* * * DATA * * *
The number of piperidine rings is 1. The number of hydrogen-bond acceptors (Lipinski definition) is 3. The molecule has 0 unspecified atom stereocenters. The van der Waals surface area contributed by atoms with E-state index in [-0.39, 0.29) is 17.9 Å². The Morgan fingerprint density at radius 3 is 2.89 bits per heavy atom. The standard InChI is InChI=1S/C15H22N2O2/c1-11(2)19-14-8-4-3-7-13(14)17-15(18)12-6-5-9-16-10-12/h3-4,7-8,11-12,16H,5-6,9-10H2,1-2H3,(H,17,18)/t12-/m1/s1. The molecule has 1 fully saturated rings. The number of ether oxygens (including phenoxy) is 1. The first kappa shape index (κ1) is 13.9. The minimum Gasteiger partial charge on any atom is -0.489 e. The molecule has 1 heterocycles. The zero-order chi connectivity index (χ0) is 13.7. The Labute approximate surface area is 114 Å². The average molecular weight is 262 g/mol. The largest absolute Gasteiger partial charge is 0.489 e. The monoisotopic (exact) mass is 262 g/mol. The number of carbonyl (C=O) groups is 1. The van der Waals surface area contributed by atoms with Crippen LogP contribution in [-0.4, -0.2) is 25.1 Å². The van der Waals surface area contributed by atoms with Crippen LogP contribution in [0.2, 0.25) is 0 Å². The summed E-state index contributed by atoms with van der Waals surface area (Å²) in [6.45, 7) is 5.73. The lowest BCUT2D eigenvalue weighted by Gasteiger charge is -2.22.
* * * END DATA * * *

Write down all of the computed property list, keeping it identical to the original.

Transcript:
The number of piperidine rings is 1. The number of hydrogen-bond acceptors (Lipinski definition) is 3. The molecule has 0 unspecified atom stereocenters. The van der Waals surface area contributed by atoms with E-state index in [-0.39, 0.29) is 17.9 Å². The Morgan fingerprint density at radius 3 is 2.89 bits per heavy atom. The standard InChI is InChI=1S/C15H22N2O2/c1-11(2)19-14-8-4-3-7-13(14)17-15(18)12-6-5-9-16-10-12/h3-4,7-8,11-12,16H,5-6,9-10H2,1-2H3,(H,17,18)/t12-/m1/s1. The molecule has 1 fully saturated rings. The number of ether oxygens (including phenoxy) is 1. The first kappa shape index (κ1) is 13.9. The minimum Gasteiger partial charge on any atom is -0.489 e. The molecule has 1 heterocycles. The zero-order chi connectivity index (χ0) is 13.7. The Labute approximate surface area is 114 Å². The average molecular weight is 262 g/mol. The largest absolute Gasteiger partial charge is 0.489 e. The monoisotopic (exact) mass is 262 g/mol. The number of carbonyl (C=O) groups is 1. The van der Waals surface area contributed by atoms with Crippen LogP contribution in [-0.4, -0.2) is 25.1 Å². The van der Waals surface area contributed by atoms with Crippen LogP contribution in [0.2, 0.25) is 0 Å². The summed E-state index contributed by atoms with van der Waals surface area (Å²) in [6.45, 7) is 5.73. The lowest BCUT2D eigenvalue weighted by Gasteiger charge is -2.22.